Lumped element kinetic inductance detectors maturity for space-borne instruments in the range between 80 and 180 GHz

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    This work intends to give the state-of-the-art of our knowledge of the performance of LEKIDs at millimetre wavelengths (from 80 to 180~GHz). We evaluate their optical sensitivity under typical background conditions and their interaction with ionising particles. Two LEKID arrays, originally designed for ground-based applications and composed of a few hundred pixels each, operate at a central frequency of 100, and 150~GHz (Δν/ν\Delta \nu / \nu about 0.3). Their sensitivities have been characterised in the laboratory using a dedicated closed-circle 100~mK dilution cryostat and a sky simulator, allowing for the reproduction of realistic, space-like observation conditions. The impact of cosmic rays has been evaluated by exposing the LEKID arrays to alpha particles (241^{241}Am) and X sources (109^{109}Cd) with a readout sampling frequency similar to the ones used for Planck HFI (about 200~Hz), and also with a high resolution sampling level (up to 2~MHz) in order to better characterise and interpret the observed glitches. In parallel, we have developed an analytical model to rescale the results to what would be observed by such a LEKID array at the second Lagrangian point.Comment: 7 pages, 2 tables, 13 figure

    Niobium Silicon alloys for Kinetic Inductance Detectors

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    We are studying the properties of Niobium Silicon amorphous alloys as a candidate material for the fabrication of highly sensitive Kinetic Inductance Detectors (KID), optimized for very low optical loads. As in the case of other composite materials, the NbSi properties can be changed by varying the relative amounts of its components. Using a NbSi film with T_c around 1 K we have been able to obtain the first NbSi resonators, observe an optical response and acquire a spectrum in the band 50 to 300 GHz. The data taken show that this material has very high kinetic inductance and normal state surface resistivity. These properties are ideal for the development of KID. More measurements are planned to further characterize the NbSi alloy and fully investigate its potential.Comment: Accepted for publication on Journal of Low Temperature Physics. Proceedings of the LTD15 conference (Caltech 2013

    Early GRB Optical and Infrared Afterglow Observations with the 2-m Robotic Liverpool Telescope

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    We present the first optical observations of a Gamma Ray Burst (GRB) afterglow using the 2-m robotic Liverpool Telescope (LT), which is owned and operated by Liverpool John Moores University and situated on La Palma. We briefly discuss the capabilities of LT and its suitability for rapid follow-up observations of early optical and infrared GRB light curves. In particular, the combination of aperture, site, instrumentation and rapid response (robotic over-ride mode aided by telescope's rapid slew and fully-opening enclosure) makes the LT ideal for investigating the nature of short bursts, optically-dark bursts, and GRB blast-wave physics in general. We briefly describe the LT's key position in the RoboNet-1.0 network of robotic telescopes. We present the LT observations of GRB041006 and use its gamma-ray properties to predict the time of the break in optical light curve, a prediction consistent with the observations.Comment: 4 pages, 1 figure, accepted for publication in Il nuovo cimento (4th Workshop Gamma-Ray Bursts in the Afterglow Era, Rome, 18-22 October 2004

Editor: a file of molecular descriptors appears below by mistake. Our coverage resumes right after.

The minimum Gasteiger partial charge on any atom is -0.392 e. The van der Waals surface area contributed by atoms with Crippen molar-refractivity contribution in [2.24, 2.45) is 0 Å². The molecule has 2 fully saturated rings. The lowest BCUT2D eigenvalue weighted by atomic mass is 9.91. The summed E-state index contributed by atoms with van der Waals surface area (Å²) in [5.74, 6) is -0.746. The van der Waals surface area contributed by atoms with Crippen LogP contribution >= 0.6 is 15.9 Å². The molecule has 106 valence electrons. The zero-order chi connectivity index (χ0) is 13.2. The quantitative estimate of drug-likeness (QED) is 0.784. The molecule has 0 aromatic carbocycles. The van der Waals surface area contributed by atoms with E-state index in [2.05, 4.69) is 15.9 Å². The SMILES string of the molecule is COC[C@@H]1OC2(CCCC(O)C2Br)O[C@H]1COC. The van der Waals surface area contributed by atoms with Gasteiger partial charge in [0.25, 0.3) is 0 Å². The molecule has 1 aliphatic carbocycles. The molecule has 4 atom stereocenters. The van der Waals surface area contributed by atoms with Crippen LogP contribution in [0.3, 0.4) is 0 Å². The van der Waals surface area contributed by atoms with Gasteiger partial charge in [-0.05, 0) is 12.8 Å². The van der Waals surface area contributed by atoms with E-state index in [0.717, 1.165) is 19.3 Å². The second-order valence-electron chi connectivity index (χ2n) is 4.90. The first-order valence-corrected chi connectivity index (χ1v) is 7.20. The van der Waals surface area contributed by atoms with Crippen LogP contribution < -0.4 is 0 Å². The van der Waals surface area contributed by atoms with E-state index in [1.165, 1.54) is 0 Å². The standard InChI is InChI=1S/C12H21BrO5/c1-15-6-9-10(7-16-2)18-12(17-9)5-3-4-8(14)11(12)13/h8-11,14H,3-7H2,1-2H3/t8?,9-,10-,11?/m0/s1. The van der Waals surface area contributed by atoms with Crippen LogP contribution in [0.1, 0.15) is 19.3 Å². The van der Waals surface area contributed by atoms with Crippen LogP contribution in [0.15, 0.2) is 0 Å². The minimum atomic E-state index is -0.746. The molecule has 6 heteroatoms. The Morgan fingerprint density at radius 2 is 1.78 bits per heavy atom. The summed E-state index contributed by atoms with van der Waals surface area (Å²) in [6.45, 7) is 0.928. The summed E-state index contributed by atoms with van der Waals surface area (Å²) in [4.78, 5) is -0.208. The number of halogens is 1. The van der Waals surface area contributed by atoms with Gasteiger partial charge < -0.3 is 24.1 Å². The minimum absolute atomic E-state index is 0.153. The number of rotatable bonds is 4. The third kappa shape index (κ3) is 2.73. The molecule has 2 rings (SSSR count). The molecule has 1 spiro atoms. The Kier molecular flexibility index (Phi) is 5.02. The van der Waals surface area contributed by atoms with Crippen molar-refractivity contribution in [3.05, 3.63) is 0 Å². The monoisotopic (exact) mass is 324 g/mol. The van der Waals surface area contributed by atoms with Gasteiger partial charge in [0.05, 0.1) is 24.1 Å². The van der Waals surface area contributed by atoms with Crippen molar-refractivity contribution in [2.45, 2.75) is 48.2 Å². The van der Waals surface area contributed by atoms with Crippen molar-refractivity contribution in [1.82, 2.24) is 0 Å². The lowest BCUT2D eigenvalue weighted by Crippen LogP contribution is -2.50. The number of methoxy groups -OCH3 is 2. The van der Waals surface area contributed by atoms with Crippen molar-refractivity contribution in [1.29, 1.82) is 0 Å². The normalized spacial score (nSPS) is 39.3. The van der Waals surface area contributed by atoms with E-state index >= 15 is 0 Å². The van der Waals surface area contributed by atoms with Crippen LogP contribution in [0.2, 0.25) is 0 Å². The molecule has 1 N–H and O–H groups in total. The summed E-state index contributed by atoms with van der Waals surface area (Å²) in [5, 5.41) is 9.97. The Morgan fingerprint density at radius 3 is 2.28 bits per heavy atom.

Rapid GRB Follow-up with the 2-m Robotic Liverpool Telescope

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    We present the capabilities of the 2-m robotic Liverpool Telescope (LT), owned and operated by Liverpool John Moores University and situated at ORM, La Palma. Robotic control and scheduling of the LT make it especially powerful for observations in time domain astrophysics including: (i) rapid response to Targets of Opportunity: Gamma Ray Bursts, novae, supernovae, comets; (ii) monitoring of variable objects on timescales from seconds to years, and (iii) observations simultaneous or coordinated with other facilities, both ground-based and from space. Following a GRB alert from the Gamma Ray Observatories HETE-2, INTEGRAL and Swift we implement a special over-ride mode which enables observations to commence in about a minute after the alert, including optical and near infrared imaging and spectroscopy. In particular, the combination of aperture, site, instrumentation and rapid response (aided by its rapid slew and fully-opening enclosure) makes the LT excellently suited to help solving the mystery of the origin of optically dark GRBs, for the investigation of short bursts (which currently do not have any confirmed optical counterparts) and for early optical spectroscopy of the GRB phenomenon in general. We briefly describe the LT's key position in the RoboNet-1.0 network of robotic telescopes.Comment: 6 pages, 2 figures, to appear in the proceedings of Interacting Binaries: Accretion, Evolution and Outcomes, 4-10 July 2004, Cefalu, Sicily, Italy, eds. Antonelli et a